In the winter of 1831, Captain Robert FitzRoy was going on a charting expedition around South America aboard the H.M.S. Beagle. A 26-year-old Charles Darwin convinced FitzRoy to let him come along as a naturalist.

Four years later, on September 15, 1835, the H.M.S. Beagle landed in the Galápagos Islands, which is about 605 miles off the coast of Ecuador. When Darwin arrived at the islands, he didn’t yet have any notions about his theory of evolution. That would come much later.

What Darwin noticed was that on different islands, some animals, like the Galapagos mockingbirds and giant tortoises, were slightly different from each other. Darwin would eventually figure out that these differences were the result of evolution. This realization led to his landmark book, On the Origin of Species, which was published in 1859.

5. 1916 – Tanks Are Used for the First Time in Warfare

On July 1, 1916, during World War I, the British started to bombard the German occupied area of the Somme River region of France with shells. After launching the shells, 100,000 British soldiers poured into no-man’s land. Unfortunately for the British troops, the shelling failed to destroy many of the German machine guns. By the end of July 1, 20,000 British soldiers were killed and 40,000 more were injured. It was the worst military loss in British history.

Months later, the Battle of Somme was still raging. That’s when the British brought in a weaponized vehicle that would change warfare forever: the tank. On September 15, 1916, the British deployed about 40 tanks, but they weren’t very effective. They had a tendency to break down and were too slow to hold their positions when the Germans began their counterattack.

Although the tanks failed on their first outing, British General Douglas Haig saw the potential of them and ordered more to be constructed. The Battle of Somme was pretty much a stalemate, albeit a very bloody one. 600,000 British and French forces were killed, while the Germans lost 650,000 men.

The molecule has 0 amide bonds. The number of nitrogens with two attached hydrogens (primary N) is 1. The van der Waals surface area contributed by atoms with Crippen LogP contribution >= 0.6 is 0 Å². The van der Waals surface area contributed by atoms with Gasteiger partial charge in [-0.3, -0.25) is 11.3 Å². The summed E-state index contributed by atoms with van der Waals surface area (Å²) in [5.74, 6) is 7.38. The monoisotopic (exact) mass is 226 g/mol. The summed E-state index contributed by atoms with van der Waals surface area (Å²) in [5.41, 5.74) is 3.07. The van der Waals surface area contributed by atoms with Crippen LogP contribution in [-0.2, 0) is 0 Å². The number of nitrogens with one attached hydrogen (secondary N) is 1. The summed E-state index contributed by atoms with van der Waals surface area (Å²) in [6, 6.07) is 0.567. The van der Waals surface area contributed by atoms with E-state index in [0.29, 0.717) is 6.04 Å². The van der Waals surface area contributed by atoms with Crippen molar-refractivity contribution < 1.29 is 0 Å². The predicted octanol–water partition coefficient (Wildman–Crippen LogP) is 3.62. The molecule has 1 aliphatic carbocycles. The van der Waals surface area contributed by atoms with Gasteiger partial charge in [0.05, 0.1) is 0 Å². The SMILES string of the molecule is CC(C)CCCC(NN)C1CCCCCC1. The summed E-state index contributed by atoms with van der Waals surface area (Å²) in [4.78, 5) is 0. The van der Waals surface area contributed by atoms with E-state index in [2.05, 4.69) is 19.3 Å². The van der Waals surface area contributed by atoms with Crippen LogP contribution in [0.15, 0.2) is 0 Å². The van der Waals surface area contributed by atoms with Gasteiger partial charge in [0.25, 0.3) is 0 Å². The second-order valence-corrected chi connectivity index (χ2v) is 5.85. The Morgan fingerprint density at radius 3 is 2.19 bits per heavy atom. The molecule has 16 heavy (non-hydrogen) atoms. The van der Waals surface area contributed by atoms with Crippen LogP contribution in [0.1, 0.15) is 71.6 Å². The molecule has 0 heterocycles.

Two years later, Germany became exhausted by the war and signed an armistice agreement on November 11, 1918, ending World War I.

4. 1935 – Nuremberg Laws Enacted

On September 15, 1935, at their annual party rally, the German government, which was called the Reichstag and was comprised entirely of Nazi party members, announced that the German flag would officially be the infamous Nazi flag that is red with the black swastika. They also passed two laws that were collectively known as the Nuremberg Laws.

The first law was the Reich Citizenship Law, which was used to define what makes someone Jewish and ban them from having German citizenship. At the time, many Germans who had Jewish heritage couldn’t be easily identified because they had merged with mainstream German culture, or they didn’t practice Judaism, and some had even converted to Christianity. The Reich Citizenship Law defined a Jewish person as someone who had at least three Jewish grandparents. So tens of thousands of people who didn’t consider themselves Jewish suddenly found themselves without citizenship in their own country and eventually were shipped off to concentration camps if they weren’t able to flee Germany first.

If someone had one or two Jewish grandparents, they were called Mischlinge, and they weren’t considered a German citizen or a Jew. They shared the same rights as the German citizens, but the Nazis continually made life difficult for them.